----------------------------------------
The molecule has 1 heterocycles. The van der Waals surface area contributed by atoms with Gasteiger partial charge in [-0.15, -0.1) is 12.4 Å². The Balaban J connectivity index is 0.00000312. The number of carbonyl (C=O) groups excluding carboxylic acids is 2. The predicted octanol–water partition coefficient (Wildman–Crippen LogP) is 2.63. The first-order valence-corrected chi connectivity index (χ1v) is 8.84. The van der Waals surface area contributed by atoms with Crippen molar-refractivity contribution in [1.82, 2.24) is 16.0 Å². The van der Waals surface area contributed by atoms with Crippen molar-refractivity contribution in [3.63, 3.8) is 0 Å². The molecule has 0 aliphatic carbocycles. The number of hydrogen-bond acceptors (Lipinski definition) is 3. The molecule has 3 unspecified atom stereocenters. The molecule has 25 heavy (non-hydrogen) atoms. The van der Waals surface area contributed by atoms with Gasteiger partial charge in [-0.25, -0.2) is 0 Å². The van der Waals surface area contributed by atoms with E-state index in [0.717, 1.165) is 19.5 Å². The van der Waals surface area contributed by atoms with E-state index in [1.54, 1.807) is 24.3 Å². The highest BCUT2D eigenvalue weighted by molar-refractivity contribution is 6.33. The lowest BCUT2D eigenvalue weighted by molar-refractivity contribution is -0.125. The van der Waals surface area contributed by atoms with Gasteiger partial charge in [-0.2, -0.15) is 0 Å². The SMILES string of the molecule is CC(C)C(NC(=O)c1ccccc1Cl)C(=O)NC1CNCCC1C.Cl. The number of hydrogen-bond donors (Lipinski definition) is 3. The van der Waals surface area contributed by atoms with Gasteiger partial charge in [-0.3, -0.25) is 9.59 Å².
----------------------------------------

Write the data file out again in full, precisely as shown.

The molecule has 1 heterocycles. The van der Waals surface area contributed by atoms with Gasteiger partial charge in [-0.15, -0.1) is 12.4 Å². The Balaban J connectivity index is 0.00000312. The number of carbonyl (C=O) groups excluding carboxylic acids is 2. The predicted octanol–water partition coefficient (Wildman–Crippen LogP) is 2.63. The first-order valence-corrected chi connectivity index (χ1v) is 8.84. The van der Waals surface area contributed by atoms with Crippen molar-refractivity contribution in [1.82, 2.24) is 16.0 Å². The van der Waals surface area contributed by atoms with Crippen molar-refractivity contribution in [3.63, 3.8) is 0 Å². The molecule has 0 aliphatic carbocycles. The number of hydrogen-bond acceptors (Lipinski definition) is 3. The molecule has 3 unspecified atom stereocenters. The molecule has 25 heavy (non-hydrogen) atoms. The van der Waals surface area contributed by atoms with Gasteiger partial charge in [-0.25, -0.2) is 0 Å². The van der Waals surface area contributed by atoms with E-state index in [0.717, 1.165) is 19.5 Å². The van der Waals surface area contributed by atoms with E-state index in [1.54, 1.807) is 24.3 Å². The highest BCUT2D eigenvalue weighted by molar-refractivity contribution is 6.33. The lowest BCUT2D eigenvalue weighted by molar-refractivity contribution is -0.125. The van der Waals surface area contributed by atoms with Gasteiger partial charge in [-0.2, -0.15) is 0 Å². The SMILES string of the molecule is CC(C)C(NC(=O)c1ccccc1Cl)C(=O)NC1CNCCC1C.Cl. The number of hydrogen-bond donors (Lipinski definition) is 3. The van der Waals surface area contributed by atoms with Gasteiger partial charge in [-0.3, -0.25) is 9.59 Å².